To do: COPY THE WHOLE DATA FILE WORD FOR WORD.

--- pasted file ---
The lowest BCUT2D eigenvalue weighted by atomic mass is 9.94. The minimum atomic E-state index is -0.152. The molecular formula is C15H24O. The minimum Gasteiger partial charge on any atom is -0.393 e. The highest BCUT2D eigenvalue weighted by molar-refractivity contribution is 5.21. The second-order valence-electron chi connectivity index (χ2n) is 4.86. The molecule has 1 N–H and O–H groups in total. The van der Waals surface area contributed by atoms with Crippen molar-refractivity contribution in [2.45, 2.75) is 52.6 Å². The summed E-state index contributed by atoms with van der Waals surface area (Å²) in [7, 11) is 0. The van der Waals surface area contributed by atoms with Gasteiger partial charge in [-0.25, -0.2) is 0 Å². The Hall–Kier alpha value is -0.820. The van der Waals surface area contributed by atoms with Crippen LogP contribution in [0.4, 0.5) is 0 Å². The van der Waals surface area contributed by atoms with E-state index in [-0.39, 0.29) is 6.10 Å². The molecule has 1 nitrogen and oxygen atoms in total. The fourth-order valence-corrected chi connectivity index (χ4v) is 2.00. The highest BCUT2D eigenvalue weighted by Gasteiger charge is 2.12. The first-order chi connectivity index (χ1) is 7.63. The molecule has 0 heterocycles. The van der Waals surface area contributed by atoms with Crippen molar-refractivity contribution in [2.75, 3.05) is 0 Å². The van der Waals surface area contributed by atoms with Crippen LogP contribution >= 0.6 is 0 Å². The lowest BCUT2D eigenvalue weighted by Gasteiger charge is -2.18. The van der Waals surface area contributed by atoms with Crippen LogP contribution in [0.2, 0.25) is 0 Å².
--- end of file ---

The lowest BCUT2D eigenvalue weighted by atomic mass is 9.94. The minimum atomic E-state index is -0.152. The molecular formula is C15H24O. The minimum Gasteiger partial charge on any atom is -0.393 e. The highest BCUT2D eigenvalue weighted by molar-refractivity contribution is 5.21. The second-order valence-electron chi connectivity index (χ2n) is 4.86. The molecule has 1 N–H and O–H groups in total. The van der Waals surface area contributed by atoms with Crippen molar-refractivity contribution in [2.45, 2.75) is 52.6 Å². The summed E-state index contributed by atoms with van der Waals surface area (Å²) in [7, 11) is 0. The van der Waals surface area contributed by atoms with Gasteiger partial charge in [-0.25, -0.2) is 0 Å². The Hall–Kier alpha value is -0.820. The van der Waals surface area contributed by atoms with Crippen LogP contribution in [0.4, 0.5) is 0 Å². The van der Waals surface area contributed by atoms with E-state index in [-0.39, 0.29) is 6.10 Å². The molecule has 1 nitrogen and oxygen atoms in total. The fourth-order valence-corrected chi connectivity index (χ4v) is 2.00. The highest BCUT2D eigenvalue weighted by Gasteiger charge is 2.12. The first-order chi connectivity index (χ1) is 7.63. The molecule has 0 heterocycles. The van der Waals surface area contributed by atoms with Crippen molar-refractivity contribution in [2.75, 3.05) is 0 Å². The van der Waals surface area contributed by atoms with Crippen LogP contribution >= 0.6 is 0 Å². The lowest BCUT2D eigenvalue weighted by Gasteiger charge is -2.18. The van der Waals surface area contributed by atoms with Crippen LogP contribution in [0.2, 0.25) is 0 Å².